(Review originally written at 29 August 2009)

While the overall story for "Gilda" isn't anything too compelling, the movie is still a great one to watch, which is mostly due to it's main character Gilda, played by Rita Hayworth.

"Gilda" perhaps isn't exactly a good textbook example of a film-noir, it still has it's most classic ingredient present in it; the femme fatale. Rita Hayworth was perfect for her role and her looks and acting certainly provided the movie with a certain sexual based tension. For 1947 this movie surely features some sensual moments, making this movie also a bit controversial at its time.

While the actual plot of the movie is quite good the movie itself is still quite messy with its story, that is being told needlessly complicated at times, which takes away some of the movie its good writing. I think you can blame director Charles Vidor for this, who just didn't know how to use and handle its material to its full potential. Nevertheless the movie always remains a good one to watch, despite of it all.

The movie has a sort of "Casablanca" like style, atmosphere, story and characters and the movie got obviously inspired by the 1942 classic. Perhaps this is also why the movie doesn't work out to its full potential. It doesn't really rely enough on its own strength (its story) and more tries to imitate "Casablanca" and other similar successful genre movies, with its look and feel.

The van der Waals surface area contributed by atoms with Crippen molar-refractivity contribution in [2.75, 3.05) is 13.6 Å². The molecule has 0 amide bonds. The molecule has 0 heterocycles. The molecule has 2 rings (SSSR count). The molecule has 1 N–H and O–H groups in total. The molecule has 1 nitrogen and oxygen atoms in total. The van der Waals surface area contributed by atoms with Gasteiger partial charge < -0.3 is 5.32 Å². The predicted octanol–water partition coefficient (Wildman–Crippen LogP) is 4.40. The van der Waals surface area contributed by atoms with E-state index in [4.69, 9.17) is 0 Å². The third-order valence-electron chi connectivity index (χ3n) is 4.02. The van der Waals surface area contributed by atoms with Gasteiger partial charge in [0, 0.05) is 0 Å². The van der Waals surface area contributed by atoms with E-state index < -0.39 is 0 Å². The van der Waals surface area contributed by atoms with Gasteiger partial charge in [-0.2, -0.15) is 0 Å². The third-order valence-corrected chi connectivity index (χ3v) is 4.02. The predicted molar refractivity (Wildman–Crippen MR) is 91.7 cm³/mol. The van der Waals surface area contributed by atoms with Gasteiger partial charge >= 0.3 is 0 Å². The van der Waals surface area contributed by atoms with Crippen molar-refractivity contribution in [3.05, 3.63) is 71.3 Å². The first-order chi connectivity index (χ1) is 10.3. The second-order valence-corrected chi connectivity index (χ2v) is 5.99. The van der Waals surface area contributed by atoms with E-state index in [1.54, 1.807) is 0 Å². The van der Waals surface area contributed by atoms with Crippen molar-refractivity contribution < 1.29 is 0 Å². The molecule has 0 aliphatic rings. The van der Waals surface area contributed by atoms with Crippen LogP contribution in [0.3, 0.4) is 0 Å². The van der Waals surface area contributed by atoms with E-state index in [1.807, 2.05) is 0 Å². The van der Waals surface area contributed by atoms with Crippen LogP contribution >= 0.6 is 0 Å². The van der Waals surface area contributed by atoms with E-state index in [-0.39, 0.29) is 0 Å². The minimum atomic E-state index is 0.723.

Not really the best example of an '40's-era film-noir and also not the best constructed movie you'll ever see but its story and main characters still make this a more than great one.


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About Frank Veenstra

Watches movies...writes about them...and that's it for now.
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